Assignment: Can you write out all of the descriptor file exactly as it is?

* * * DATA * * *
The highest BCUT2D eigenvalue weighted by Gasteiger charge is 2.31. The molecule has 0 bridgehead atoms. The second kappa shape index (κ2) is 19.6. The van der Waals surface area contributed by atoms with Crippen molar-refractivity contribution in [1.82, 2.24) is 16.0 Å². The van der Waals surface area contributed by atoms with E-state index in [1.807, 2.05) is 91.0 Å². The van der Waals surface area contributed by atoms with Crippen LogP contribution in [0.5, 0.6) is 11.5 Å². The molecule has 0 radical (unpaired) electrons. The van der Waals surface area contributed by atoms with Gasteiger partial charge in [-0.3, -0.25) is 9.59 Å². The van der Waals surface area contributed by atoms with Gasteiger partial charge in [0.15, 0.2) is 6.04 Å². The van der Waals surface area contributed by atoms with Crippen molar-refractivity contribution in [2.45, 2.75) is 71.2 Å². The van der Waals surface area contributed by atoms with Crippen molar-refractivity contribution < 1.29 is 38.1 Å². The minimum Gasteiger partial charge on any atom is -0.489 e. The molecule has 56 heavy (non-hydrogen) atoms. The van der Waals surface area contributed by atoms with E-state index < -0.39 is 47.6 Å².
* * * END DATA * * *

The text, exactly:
The highest BCUT2D eigenvalue weighted by Gasteiger charge is 2.31. The molecule has 0 bridgehead atoms. The second kappa shape index (κ2) is 19.6. The van der Waals surface area contributed by atoms with Crippen molar-refractivity contribution in [1.82, 2.24) is 16.0 Å². The van der Waals surface area contributed by atoms with E-state index in [1.807, 2.05) is 91.0 Å². The van der Waals surface area contributed by atoms with Crippen LogP contribution in [0.5, 0.6) is 11.5 Å². The molecule has 0 radical (unpaired) electrons. The van der Waals surface area contributed by atoms with Gasteiger partial charge in [-0.3, -0.25) is 9.59 Å². The van der Waals surface area contributed by atoms with Gasteiger partial charge in [0.15, 0.2) is 6.04 Å². The van der Waals surface area contributed by atoms with Crippen molar-refractivity contribution in [2.45, 2.75) is 71.2 Å². The van der Waals surface area contributed by atoms with Crippen molar-refractivity contribution < 1.29 is 38.1 Å². The minimum Gasteiger partial charge on any atom is -0.489 e. The molecule has 56 heavy (non-hydrogen) atoms. The van der Waals surface area contributed by atoms with E-state index < -0.39 is 47.6 Å².